Evidence from recent studies has determined that factors such as environmental and economic background play as much a role in obesity risk as genetic susceptibility and behavior. A recent study conducted at Concordia University revealed that people from low-income families usually turn to unhealthy weight-loss methods such as diet pills and skipping meals, while people from higher-income families adhere to healthy dieting and exercise.

“The message of how to lose weight according to national guidelines may not resonate with those who struggle to pay their bills,” Lisa Kakinami, researcher with Concordia’s PERFORM Centre and the lead author on the study, said in a statement “The inclination to reduce fat or sweets, exercise or drink more water was lower in lower-income households compared to the highest-income households.”

Kakinami and her colleagues recruited over 3,000 children and teens between the ages of 8 and 19 as well as over 5,000 adults over the age of 20 for a total of 8,000 participants from the National Health and Nutrition Examination Study. The research team weighed each participant, assessed their annual household income, and decided who were more inclined to comply with healthy weight-loss recommendations such exercising, drinking water, or reducing the amount of fat and sugar in their diet. They also observed who relied on unhealthy weight-loss recommendations such as fasting, skipping meals, or using diet pills.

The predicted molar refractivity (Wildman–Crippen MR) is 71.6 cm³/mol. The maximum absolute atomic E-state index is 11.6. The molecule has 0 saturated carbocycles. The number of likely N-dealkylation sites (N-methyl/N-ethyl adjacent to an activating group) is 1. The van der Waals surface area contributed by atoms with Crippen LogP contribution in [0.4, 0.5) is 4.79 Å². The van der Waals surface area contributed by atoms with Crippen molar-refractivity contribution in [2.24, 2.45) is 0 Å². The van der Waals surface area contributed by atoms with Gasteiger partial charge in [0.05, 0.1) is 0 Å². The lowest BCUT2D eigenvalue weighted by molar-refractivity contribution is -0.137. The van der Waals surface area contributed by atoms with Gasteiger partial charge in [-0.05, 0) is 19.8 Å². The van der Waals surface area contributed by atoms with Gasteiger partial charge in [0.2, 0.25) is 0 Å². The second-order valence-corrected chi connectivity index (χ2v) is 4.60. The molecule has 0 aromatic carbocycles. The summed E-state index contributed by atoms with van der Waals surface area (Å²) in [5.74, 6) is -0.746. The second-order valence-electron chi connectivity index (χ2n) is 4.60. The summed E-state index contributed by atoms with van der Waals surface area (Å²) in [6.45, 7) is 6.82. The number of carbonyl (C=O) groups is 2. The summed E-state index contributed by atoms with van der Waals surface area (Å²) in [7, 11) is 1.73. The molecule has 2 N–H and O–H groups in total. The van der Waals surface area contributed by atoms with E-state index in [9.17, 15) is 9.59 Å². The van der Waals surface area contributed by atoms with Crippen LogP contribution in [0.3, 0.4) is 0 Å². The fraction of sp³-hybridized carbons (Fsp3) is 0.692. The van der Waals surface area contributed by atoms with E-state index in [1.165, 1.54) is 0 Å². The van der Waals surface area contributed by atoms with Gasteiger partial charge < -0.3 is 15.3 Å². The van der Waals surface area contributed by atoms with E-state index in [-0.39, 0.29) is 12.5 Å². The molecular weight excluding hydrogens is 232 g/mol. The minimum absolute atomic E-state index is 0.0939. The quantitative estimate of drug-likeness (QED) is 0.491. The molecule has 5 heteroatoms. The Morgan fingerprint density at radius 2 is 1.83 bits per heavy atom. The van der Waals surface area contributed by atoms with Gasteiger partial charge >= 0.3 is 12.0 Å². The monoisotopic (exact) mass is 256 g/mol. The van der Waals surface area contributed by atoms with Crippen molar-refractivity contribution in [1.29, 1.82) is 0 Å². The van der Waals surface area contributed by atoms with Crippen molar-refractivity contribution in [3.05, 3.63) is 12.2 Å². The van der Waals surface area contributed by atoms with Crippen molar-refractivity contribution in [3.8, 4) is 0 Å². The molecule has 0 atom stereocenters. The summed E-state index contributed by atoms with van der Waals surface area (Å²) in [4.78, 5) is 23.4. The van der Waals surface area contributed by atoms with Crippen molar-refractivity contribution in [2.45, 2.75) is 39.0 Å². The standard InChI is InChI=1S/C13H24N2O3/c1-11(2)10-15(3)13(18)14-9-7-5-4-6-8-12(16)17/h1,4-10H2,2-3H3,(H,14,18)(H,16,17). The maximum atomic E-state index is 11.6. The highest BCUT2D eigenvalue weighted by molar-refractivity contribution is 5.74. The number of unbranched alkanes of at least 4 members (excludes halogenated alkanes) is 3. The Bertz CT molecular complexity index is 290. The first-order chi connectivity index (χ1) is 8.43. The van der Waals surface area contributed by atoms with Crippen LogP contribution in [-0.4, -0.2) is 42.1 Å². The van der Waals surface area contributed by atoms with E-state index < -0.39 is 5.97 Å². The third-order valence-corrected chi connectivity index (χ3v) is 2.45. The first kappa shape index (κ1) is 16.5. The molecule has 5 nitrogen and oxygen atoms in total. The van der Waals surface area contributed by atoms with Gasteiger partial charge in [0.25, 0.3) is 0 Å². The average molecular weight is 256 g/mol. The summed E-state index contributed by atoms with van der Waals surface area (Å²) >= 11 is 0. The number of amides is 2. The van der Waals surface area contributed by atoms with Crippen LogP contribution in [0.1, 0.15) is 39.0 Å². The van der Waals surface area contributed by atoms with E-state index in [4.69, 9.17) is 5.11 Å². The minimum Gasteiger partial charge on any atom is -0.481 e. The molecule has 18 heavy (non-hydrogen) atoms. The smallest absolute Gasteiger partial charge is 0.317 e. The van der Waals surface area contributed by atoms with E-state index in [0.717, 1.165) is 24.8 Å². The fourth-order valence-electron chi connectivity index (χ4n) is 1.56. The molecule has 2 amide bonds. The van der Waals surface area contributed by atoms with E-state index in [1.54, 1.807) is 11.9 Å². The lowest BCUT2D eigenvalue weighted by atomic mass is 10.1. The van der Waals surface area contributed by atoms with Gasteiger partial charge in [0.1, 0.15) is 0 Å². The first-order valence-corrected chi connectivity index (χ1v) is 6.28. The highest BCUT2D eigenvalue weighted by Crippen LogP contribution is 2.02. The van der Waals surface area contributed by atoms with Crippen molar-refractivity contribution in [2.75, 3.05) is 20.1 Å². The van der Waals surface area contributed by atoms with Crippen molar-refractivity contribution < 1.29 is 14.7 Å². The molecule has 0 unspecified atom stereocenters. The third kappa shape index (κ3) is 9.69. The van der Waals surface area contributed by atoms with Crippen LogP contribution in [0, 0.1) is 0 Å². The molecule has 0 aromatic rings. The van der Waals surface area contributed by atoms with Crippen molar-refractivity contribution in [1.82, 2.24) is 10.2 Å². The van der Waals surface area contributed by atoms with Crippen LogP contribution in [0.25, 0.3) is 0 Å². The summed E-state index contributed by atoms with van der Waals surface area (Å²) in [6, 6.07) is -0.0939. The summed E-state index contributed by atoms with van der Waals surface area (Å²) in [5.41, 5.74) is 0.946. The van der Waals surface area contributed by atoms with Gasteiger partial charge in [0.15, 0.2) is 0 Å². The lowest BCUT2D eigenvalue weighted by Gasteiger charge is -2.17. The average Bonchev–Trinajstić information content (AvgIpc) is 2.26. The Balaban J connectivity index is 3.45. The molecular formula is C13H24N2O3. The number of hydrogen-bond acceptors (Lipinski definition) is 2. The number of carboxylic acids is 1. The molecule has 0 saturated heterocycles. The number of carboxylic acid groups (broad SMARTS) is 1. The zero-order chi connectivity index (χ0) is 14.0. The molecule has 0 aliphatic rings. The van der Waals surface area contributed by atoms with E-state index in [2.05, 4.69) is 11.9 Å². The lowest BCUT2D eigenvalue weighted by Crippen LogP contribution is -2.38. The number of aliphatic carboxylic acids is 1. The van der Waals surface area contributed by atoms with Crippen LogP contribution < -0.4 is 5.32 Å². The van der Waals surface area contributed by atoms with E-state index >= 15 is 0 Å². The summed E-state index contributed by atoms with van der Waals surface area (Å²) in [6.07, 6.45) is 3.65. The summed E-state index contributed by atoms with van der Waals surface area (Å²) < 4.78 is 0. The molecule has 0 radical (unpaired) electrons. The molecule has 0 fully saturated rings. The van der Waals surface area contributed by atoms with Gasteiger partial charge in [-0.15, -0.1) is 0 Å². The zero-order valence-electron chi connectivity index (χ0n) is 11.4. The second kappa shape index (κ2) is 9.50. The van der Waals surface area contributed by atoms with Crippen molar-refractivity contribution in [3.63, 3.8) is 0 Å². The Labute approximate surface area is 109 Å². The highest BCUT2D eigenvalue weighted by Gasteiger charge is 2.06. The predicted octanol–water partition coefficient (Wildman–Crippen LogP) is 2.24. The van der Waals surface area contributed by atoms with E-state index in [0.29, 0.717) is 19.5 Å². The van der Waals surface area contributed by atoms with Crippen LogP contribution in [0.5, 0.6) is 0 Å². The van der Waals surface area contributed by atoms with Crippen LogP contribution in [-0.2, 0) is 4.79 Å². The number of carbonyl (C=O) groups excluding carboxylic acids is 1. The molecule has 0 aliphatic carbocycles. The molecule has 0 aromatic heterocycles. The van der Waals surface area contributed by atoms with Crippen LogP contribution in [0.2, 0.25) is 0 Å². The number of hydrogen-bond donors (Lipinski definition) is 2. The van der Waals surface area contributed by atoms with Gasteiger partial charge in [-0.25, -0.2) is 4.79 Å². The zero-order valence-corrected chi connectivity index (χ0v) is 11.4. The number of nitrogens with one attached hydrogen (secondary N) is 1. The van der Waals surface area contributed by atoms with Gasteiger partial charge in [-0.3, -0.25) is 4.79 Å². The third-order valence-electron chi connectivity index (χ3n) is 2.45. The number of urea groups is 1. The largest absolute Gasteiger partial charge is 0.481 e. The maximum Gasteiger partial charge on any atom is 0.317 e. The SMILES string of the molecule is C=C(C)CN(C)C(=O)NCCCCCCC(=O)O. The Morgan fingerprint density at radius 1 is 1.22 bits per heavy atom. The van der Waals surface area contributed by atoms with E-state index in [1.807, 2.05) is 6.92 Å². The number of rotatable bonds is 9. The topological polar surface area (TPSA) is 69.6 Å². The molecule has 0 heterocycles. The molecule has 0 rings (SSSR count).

After adjusting for gender, age, ethnicity, and whether they were obese or overweight, researchers found that people from lower-income backgrounds are less likely to utilize national guidelines for weight loss, including healthy dieting and exercise compared to those from higher-income backgrounds. Instead, they turned to fasting, skipping meals, and diet pills, which tend to be counterproductive in the long run. While being unable to afford a gym membership or special dieting plan are often considered obvious explanations as to why obesity rates for low-income children and adults seem to be getting higher each year, the research team said it goes beyond the matter of a bigger bank account.

”Overall, the results suggest there may be a preference toward methods that provide the feeling of instant results — which end up being harmful in the long run, if they work at all,” Kakinami added. “Perhaps all the studies that have been done about weight are becoming muddled in people’s minds. Maybe it’s time to take a step back and evaluate what people know and understand about obesity and weight-loss.”

According to the Centers for Disease Control and Prevention, childhood obesity rates have more than doubled in children and quadrupled in adolescents over the past three decades in the United States. Results of the 2013 National Youth Risk Behavior Survey found that among U.S. high school students, 15 percent did not participate in at least 60 minutes of physical activity on any given day, 14 percent did not eat breakfast, 11 percent preferred soda to water, and 33 percent watched TV for three or more hours a day. The 2011-2012 National Survey of Children’s Health revealed that families with a lower income are usually home to more overweight and obese children.

Source: Paradis G, Barnett T, Gauvin L, Kakinami L. Trying to lose weight: the association of income and age to weight-loss strategies in the U.S. American Journal of Preventive Medicine. 2014.